The long-term tax benefit for Debt Mutual Funds (MFs), if they invested less than 35 percent of their assets in equities, will be stripped off. Such mutual funds will now attract short-term capital gains tax, according to an amendment in the Finance Bill of 2023 passed in the Lok Sabha on March 24.
The benefit of indexation for long-term capital gains on such debt mutual funds will not be available for investments made on or after April 1, 2023, and they will be taxed at the income tax rate applicable to the investor.
Earlier, gains on investments in debt MFs for more than three years were subject to a long-term capital gains tax rate of 20 percent post-indexation. Indexation factors in inflation, which helps to lower taxes significantly.
With the amendments, there will be no tax arbitrage left across debt instruments, whether they are bank deposits, debt MFs or life insurance savings products. Some experts said hybrid funds could now become more attractive.
Here are CLSA’s views on the changes:
This is a negative for mutual funds with non-liquid debt assets under management of about Rs 8 lakh crore (19 percent of AUMs) as the relative attractiveness due to tax arbitrage goes away, according to CLSA.
“This is negative for MFs–Debt (ex-liquid) contributes 19 percent of AUMs and 11-14 percent of revenues,” CLSA said, adding that liquid MFs of Rs 6.6 lakh crore will not be impacted materially as they are anyway a short-term product.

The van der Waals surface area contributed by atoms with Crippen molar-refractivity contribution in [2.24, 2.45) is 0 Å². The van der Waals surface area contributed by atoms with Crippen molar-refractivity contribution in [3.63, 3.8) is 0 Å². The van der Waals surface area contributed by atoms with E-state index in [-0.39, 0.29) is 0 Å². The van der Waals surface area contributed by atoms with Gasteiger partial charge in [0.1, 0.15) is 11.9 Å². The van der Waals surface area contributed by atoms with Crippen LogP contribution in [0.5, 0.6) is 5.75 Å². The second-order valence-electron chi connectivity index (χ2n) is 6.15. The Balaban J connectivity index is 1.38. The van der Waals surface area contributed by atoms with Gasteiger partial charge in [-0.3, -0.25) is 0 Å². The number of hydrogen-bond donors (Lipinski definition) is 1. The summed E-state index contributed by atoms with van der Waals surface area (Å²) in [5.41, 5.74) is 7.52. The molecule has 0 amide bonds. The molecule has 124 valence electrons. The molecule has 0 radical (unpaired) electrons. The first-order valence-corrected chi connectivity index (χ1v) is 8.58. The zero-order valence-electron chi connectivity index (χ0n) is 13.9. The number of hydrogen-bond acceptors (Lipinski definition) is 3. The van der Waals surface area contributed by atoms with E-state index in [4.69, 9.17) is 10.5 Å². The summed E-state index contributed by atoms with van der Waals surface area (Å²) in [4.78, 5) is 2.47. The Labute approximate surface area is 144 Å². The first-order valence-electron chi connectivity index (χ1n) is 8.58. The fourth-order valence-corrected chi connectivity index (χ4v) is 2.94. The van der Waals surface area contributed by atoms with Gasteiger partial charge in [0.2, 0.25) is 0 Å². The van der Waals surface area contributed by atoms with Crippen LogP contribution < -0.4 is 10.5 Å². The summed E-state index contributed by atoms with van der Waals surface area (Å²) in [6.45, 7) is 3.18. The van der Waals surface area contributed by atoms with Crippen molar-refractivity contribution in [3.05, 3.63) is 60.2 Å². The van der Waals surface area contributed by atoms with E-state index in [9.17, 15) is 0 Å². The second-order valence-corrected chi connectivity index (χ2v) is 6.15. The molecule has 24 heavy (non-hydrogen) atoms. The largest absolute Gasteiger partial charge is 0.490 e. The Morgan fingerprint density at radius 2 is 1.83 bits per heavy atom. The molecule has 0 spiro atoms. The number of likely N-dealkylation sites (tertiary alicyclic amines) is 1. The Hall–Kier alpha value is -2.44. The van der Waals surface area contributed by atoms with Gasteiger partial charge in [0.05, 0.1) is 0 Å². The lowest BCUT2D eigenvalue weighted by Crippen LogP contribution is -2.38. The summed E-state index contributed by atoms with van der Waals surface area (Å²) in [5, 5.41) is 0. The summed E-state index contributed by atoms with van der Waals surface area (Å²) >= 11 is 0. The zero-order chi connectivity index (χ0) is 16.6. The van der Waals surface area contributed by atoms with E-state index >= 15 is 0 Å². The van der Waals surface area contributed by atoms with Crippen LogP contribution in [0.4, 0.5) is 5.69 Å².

However, DP Singh of SBI Mutual Fund told CNBC-TV18 there will still be a 100-150 basis point gap between MF and deposit yields. The corporate share in debt funds is more than 50 percent while the share of high net worth individuals will be about 20-25 percent. Singh said the realisation of debt will be impacted.
Also read: A tax googly that debt fund investors in India didn't see coming
Shares of Aditya Birla Sun Life AMC, HDFC Asset Management Company and UTI Asset Management Company slumped 4-5 percent on the BSE.
The status quo remains with life savings taxed at a marginal tax rate but the tax arbitrage in favour of competing products such as MFs is gone now, which, at these valuations, is a small positive for life insurers, the institutional brokerage firm said.
Yet, shares of Life Insurance Corporation of India, SBI Life Insurance, and HDFC Life Insurance were all in the red.
Earlier, the interest on bank deposits was taxed at the individual’s tax rate and debt MFs enjoyed LTCG of 20 percent with indexation and life savings products enjoyed tax-free returns, CLSA said.
“At the margin, this is positive for banks but quantum cannot be very high as bank deposits’ market size is Rs 180 trillion vs total debt MF size of Rs 8 trillion,” it added.
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The Nifty Bank index was down 0.2 percent.
According to CLSA, nonbanking finance companies and housing finance companies rely to some extent on funding from MFs. With potentially lower inflows in debt MFs, they may have to rely more on bank funding than on funding from MFs.